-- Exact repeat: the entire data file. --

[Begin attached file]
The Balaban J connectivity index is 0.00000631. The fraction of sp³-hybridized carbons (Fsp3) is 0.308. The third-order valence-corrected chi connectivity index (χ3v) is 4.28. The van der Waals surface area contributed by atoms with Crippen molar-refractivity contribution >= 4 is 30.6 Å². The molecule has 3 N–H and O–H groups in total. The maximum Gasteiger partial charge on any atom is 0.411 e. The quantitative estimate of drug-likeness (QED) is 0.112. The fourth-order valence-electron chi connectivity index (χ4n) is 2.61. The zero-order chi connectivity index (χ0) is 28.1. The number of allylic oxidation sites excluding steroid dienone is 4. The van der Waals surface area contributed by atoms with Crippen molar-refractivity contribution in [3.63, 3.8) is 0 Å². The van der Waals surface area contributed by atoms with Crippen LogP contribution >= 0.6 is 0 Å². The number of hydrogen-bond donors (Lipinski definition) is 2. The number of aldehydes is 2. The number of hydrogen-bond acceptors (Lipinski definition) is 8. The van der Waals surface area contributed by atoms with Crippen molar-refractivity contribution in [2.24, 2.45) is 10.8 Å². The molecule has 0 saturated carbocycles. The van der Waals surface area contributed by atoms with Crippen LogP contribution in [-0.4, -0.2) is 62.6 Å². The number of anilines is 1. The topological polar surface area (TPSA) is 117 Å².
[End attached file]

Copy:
The Balaban J connectivity index is 0.00000631. The fraction of sp³-hybridized carbons (Fsp3) is 0.308. The third-order valence-corrected chi connectivity index (χ3v) is 4.28. The van der Waals surface area contributed by atoms with Crippen molar-refractivity contribution >= 4 is 30.6 Å². The molecule has 3 N–H and O–H groups in total. The maximum Gasteiger partial charge on any atom is 0.411 e. The quantitative estimate of drug-likeness (QED) is 0.112. The fourth-order valence-electron chi connectivity index (χ4n) is 2.61. The zero-order chi connectivity index (χ0) is 28.1. The number of allylic oxidation sites excluding steroid dienone is 4. The van der Waals surface area contributed by atoms with Crippen molar-refractivity contribution in [3.63, 3.8) is 0 Å². The van der Waals surface area contributed by atoms with Crippen LogP contribution >= 0.6 is 0 Å². The number of hydrogen-bond donors (Lipinski definition) is 2. The number of aldehydes is 2. The number of hydrogen-bond acceptors (Lipinski definition) is 8. The van der Waals surface area contributed by atoms with Crippen molar-refractivity contribution in [2.24, 2.45) is 10.8 Å². The molecule has 0 saturated carbocycles. The van der Waals surface area contributed by atoms with Crippen LogP contribution in [-0.4, -0.2) is 62.6 Å². The number of anilines is 1. The topological polar surface area (TPSA) is 117 Å².